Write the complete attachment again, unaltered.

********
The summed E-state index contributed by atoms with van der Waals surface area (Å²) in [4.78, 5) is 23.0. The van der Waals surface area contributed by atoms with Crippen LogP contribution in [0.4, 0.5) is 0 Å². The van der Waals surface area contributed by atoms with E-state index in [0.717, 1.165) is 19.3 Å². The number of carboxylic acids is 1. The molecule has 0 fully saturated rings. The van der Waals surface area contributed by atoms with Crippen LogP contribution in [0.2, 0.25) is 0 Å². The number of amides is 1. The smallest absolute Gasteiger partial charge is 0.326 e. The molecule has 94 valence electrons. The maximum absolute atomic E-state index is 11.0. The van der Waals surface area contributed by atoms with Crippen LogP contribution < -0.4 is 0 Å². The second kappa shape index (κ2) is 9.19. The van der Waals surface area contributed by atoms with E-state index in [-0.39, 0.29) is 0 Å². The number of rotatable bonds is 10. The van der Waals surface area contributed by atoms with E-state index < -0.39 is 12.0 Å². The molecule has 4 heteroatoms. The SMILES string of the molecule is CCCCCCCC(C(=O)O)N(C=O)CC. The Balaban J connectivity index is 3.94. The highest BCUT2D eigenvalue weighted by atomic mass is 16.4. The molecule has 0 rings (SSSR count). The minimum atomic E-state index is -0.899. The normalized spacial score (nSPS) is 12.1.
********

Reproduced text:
The summed E-state index contributed by atoms with van der Waals surface area (Å²) in [4.78, 5) is 23.0. The van der Waals surface area contributed by atoms with Crippen LogP contribution in [0.4, 0.5) is 0 Å². The van der Waals surface area contributed by atoms with E-state index in [0.717, 1.165) is 19.3 Å². The number of carboxylic acids is 1. The molecule has 0 fully saturated rings. The van der Waals surface area contributed by atoms with Crippen LogP contribution in [0.2, 0.25) is 0 Å². The number of amides is 1. The smallest absolute Gasteiger partial charge is 0.326 e. The molecule has 94 valence electrons. The maximum absolute atomic E-state index is 11.0. The van der Waals surface area contributed by atoms with Crippen LogP contribution < -0.4 is 0 Å². The second kappa shape index (κ2) is 9.19. The van der Waals surface area contributed by atoms with E-state index in [-0.39, 0.29) is 0 Å². The number of rotatable bonds is 10. The van der Waals surface area contributed by atoms with E-state index < -0.39 is 12.0 Å². The molecule has 4 heteroatoms. The SMILES string of the molecule is CCCCCCCC(C(=O)O)N(C=O)CC. The Balaban J connectivity index is 3.94. The highest BCUT2D eigenvalue weighted by atomic mass is 16.4. The molecule has 0 rings (SSSR count). The minimum atomic E-state index is -0.899. The normalized spacial score (nSPS) is 12.1.